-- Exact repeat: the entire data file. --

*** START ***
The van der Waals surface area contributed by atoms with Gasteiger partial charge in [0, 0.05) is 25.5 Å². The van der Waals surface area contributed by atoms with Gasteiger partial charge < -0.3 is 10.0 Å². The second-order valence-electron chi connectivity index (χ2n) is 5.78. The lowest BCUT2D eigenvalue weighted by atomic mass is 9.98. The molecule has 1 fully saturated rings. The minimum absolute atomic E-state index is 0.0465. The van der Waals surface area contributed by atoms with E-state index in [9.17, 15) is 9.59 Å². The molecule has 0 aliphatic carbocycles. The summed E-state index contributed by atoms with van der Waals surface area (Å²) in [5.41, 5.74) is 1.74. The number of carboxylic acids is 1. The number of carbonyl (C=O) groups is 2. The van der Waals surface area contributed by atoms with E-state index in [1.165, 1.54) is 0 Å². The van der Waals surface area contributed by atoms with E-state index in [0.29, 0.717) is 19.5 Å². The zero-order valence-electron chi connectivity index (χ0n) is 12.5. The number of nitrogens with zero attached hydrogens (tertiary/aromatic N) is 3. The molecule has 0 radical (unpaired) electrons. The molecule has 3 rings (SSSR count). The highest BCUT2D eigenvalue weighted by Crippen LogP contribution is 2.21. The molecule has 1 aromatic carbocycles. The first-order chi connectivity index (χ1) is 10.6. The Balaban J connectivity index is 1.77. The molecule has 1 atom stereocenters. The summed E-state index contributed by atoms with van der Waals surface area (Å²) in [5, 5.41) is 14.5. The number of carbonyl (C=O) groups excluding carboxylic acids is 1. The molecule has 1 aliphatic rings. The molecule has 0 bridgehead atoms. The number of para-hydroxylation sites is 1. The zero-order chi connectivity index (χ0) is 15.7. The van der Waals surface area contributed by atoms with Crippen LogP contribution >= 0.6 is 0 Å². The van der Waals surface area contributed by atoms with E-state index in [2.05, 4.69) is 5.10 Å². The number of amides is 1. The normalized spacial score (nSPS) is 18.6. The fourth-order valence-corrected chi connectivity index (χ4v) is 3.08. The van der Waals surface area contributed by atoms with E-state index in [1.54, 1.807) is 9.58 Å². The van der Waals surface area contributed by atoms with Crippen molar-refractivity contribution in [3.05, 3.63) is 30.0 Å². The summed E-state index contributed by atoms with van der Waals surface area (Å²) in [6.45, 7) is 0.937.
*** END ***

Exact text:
The van der Waals surface area contributed by atoms with Gasteiger partial charge in [0, 0.05) is 25.5 Å². The van der Waals surface area contributed by atoms with Gasteiger partial charge < -0.3 is 10.0 Å². The second-order valence-electron chi connectivity index (χ2n) is 5.78. The lowest BCUT2D eigenvalue weighted by atomic mass is 9.98. The molecule has 1 fully saturated rings. The minimum absolute atomic E-state index is 0.0465. The van der Waals surface area contributed by atoms with E-state index in [9.17, 15) is 9.59 Å². The molecule has 0 aliphatic carbocycles. The summed E-state index contributed by atoms with van der Waals surface area (Å²) in [5.41, 5.74) is 1.74. The number of carboxylic acids is 1. The number of carbonyl (C=O) groups is 2. The van der Waals surface area contributed by atoms with E-state index in [1.165, 1.54) is 0 Å². The van der Waals surface area contributed by atoms with E-state index in [0.29, 0.717) is 19.5 Å². The zero-order valence-electron chi connectivity index (χ0n) is 12.5. The number of nitrogens with zero attached hydrogens (tertiary/aromatic N) is 3. The molecule has 0 radical (unpaired) electrons. The molecule has 3 rings (SSSR count). The highest BCUT2D eigenvalue weighted by Crippen LogP contribution is 2.21. The molecule has 1 aromatic carbocycles. The first-order chi connectivity index (χ1) is 10.6. The Balaban J connectivity index is 1.77. The molecule has 1 atom stereocenters. The summed E-state index contributed by atoms with van der Waals surface area (Å²) in [5, 5.41) is 14.5. The number of carbonyl (C=O) groups excluding carboxylic acids is 1. The molecule has 1 aliphatic rings. The molecule has 0 bridgehead atoms. The number of para-hydroxylation sites is 1. The zero-order chi connectivity index (χ0) is 15.7. The van der Waals surface area contributed by atoms with Crippen LogP contribution >= 0.6 is 0 Å². The van der Waals surface area contributed by atoms with E-state index in [2.05, 4.69) is 5.10 Å². The number of amides is 1. The normalized spacial score (nSPS) is 18.6. The fourth-order valence-corrected chi connectivity index (χ4v) is 3.08. The van der Waals surface area contributed by atoms with E-state index in [1.54, 1.807) is 9.58 Å². The van der Waals surface area contributed by atoms with Crippen molar-refractivity contribution in [3.05, 3.63) is 30.0 Å². The summed E-state index contributed by atoms with van der Waals surface area (Å²) in [6.45, 7) is 0.937.